Sunday, January 07, 2007

Happy Meal

Sometimes, eating dinner, maybe something I’ve prepared quickly, or something that had to be made because something was in danger of going bad, or maybe something I made primarily for someone else, I can think of a thousand things I would really rather be eating.



Truffles, maybe. Black, earthy, smoky slivers. On some super rich and creamy risotto. Or used as the base for some sauce napping some wonderful fish.

Or fresh oysters. On large trays packed with ice. Sitting in a tablespoon of their own juice, on the half shell, waiting for me to slurp them down, one after the other.

Or a nice pate. Sinfully rich, buttery, thick. Where you can just taste the herbs, a touch of pepper, and maybe a hint of champagne beneath the liver-y wonderfulness.

Or some painfully, squeaky fresh sushi, sliced to exact geometric perfection, combined with some fish roe, and a quail egg, and tied together with some crisp seaweed.

It seems like the list is endless.

Of course, mainly because all the things I am imagining are impossible to have at that moment. Forbidden, in a sense. The more impossible it all is, the more forbidden, the more things I can think of that I would rather be eating.

That’s the easy one.

Much harder is the question – suppose nothing is impossible. What one thing would you pick. Only one. If you could have anything.

The possibilities expand out to infinity. So quickly that they seem to suck all the concrete ideas out of your head. Since everything’s possible to consider, the proposition of selecting just one thing from such a sea of possibilities is almost too difficult to comprehend. So the mind goes blank. And you sit there wondering where all those great ideas from the other day have vaporized away to.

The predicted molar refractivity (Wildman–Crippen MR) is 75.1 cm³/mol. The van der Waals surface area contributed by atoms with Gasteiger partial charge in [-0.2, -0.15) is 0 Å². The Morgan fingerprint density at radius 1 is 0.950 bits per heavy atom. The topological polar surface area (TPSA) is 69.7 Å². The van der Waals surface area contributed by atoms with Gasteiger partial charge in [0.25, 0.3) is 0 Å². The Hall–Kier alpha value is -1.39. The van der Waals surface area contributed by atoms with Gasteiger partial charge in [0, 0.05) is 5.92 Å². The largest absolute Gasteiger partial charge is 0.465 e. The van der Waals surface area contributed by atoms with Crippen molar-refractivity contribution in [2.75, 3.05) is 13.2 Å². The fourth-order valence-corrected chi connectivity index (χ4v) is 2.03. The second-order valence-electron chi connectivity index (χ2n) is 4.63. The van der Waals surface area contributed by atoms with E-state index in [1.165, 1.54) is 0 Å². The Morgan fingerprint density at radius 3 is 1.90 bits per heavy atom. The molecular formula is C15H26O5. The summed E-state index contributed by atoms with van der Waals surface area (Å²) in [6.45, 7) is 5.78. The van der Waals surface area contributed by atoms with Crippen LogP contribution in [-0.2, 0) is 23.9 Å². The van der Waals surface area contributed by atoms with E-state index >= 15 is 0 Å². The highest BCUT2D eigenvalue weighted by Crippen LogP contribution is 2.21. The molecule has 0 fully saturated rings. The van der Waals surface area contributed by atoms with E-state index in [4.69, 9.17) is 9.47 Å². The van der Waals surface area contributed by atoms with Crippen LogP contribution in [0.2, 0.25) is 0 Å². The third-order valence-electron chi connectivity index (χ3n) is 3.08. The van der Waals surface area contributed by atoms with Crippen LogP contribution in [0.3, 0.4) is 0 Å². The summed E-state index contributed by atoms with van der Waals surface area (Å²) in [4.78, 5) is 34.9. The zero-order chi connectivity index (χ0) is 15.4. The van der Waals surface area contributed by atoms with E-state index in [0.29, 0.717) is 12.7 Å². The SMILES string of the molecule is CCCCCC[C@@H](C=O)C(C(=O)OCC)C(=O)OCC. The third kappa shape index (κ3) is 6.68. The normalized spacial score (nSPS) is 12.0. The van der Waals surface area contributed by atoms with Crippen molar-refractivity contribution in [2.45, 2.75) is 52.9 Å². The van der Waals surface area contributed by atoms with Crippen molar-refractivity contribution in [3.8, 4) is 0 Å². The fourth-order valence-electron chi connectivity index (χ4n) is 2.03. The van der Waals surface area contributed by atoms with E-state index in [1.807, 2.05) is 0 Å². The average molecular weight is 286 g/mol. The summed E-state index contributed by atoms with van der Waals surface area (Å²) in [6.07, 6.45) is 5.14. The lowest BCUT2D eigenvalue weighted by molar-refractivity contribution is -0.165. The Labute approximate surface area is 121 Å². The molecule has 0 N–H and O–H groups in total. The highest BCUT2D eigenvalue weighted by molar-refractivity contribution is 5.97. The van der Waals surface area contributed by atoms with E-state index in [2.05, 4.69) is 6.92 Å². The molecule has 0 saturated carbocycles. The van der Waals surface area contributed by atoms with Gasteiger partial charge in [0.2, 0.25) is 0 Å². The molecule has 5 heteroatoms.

Well, at least, that was how I felt. Fortunately, the problem was not mine.

I had been thinking about this as I was going to make a special birthday dinner for TeenBoy. And I was at a loss as to what to make. My mind had expanded to the infinite, and was useless.

He, however, answered in one second.

“Those giant meatballs you made that time, the sage ones, in marinara sauce, piled high on a sub roll, with lettuce, onion, melted cheese, those Italian peppers, and some tomatoes”.



“Oh yeah, and chocolate mousse. Not with dark chocolate (yuck!), with the sweet chocolate. And some raspberries mixed in.”



How can you know something like this? And so quickly?

Fortunately, I didn’t have to have the ingredients for all this overnighted from some exotic location. As in my mental wanderings.

So we made the gigantic meatballs with sage and rosemary. And simmered them in marinara sauce. And put them on gigantic rolls. And melted some cheese on top. And lettuce, and pepperocino. The tomatoes didn’t fit anymore.

And made mousse. With milk chocolate, not dark. Which everyone seems to like better than a cake anyways. And the mousse, as always, is almost painfully delicious. It is amazing how the addition of beaten egg whites and cream takes the chocolate to a whole new dimension.

The mousse is pretty basic, with two tricks that always makes chocolate mousse easier. I beat the egg whites with cream of tartar first, then beat the cream, and then I melt the chocolate last. So the chocolate is still as warm as possible as I fold it into the beaten items. The second trick is, Chocolate mousse always involves whisking egg yolks into the melted chocolate. Which causes the chocolate to seize up immediately and get very thick. I always reserve a few tablespoons of the cream to whisk into the chocolate egg yolk mixture, and it immediately reverts back to a smooth, creamy texture that can then be easily folded into the egg whites and whipped cream. Resulting in a luscious dessert.